Vietnamese traders are slightly less confident in their business prospects for the next six months than they were toward the end of last year, according to the latest HSBC survey.
They attribute the dip in confidence to fluctuating exchange rates and high interest rates.
The semi-annual HSBC Trade Confidence Index report, released on Tuesday, shows that although importers and exporters in Vietnam are still optimistic about the general trade outlook and expect trading volumes to grow, they are worried about the challenges that lie ahead.
In terms of traders' confidence, Vietnam scored 116, six points below the second half of last year. It was the second decline after the country peaked at 132 points for the first six months of 2010.
HSBC said that 81 percent of traders considered exchange rate volatility the most difficult variable in expanding their trading business. That compared to 74 percent in the previous survey. The US dollar remained the most preferred trade settlement currency in the next six months for Vietnamese traders, while most traders in the world expect Chinese yuan to be among the top three trade currencies in 2011, the report said.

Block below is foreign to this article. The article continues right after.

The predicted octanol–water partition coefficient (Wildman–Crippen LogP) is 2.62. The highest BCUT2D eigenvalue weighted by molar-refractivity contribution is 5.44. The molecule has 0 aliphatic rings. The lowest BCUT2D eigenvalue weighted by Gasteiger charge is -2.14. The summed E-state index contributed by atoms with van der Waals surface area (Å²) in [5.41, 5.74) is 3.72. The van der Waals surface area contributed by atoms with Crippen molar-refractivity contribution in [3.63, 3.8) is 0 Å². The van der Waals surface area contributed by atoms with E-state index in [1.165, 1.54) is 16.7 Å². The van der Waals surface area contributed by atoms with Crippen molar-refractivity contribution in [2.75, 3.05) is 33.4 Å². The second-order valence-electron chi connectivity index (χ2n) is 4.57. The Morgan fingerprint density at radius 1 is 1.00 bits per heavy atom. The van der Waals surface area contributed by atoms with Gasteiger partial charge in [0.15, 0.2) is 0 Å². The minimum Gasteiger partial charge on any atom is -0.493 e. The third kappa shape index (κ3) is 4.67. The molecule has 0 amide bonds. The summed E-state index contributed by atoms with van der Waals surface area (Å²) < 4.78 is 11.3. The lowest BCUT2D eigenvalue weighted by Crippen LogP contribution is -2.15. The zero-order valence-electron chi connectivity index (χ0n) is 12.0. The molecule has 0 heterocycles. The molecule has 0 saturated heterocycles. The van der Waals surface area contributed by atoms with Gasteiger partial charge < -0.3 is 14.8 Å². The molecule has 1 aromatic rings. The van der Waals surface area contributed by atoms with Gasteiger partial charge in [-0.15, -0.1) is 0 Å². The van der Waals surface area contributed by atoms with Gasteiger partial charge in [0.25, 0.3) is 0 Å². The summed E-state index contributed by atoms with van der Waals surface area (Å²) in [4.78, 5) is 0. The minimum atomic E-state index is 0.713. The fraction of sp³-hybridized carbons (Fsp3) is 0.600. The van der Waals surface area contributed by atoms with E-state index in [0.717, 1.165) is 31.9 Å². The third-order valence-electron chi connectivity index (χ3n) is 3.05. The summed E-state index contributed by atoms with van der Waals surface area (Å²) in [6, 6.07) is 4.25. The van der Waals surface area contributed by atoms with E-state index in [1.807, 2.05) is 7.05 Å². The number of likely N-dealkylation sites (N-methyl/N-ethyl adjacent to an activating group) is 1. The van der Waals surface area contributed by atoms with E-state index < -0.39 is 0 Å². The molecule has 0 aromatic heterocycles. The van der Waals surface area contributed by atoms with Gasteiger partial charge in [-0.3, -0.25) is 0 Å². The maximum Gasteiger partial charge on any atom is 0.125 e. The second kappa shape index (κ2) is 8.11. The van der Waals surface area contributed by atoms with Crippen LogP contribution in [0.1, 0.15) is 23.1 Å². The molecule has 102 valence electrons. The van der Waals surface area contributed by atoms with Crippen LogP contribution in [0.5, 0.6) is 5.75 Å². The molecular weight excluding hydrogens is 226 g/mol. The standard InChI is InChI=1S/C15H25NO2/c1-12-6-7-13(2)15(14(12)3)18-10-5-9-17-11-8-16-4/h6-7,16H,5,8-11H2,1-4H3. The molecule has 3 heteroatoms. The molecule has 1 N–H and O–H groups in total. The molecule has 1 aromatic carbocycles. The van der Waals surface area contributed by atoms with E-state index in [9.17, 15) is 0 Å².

Rising interest rates were the second most worrying factor for traders, with 51 percent listing it among the top barriers for trade growth in Vietnam.
Around the world, global trade confidence is still positive despite inflation, the HSBC report said. It noted that the global trade confidence index held steady at 114 in the first half of 2011, compared to 116 in the second half of 2010.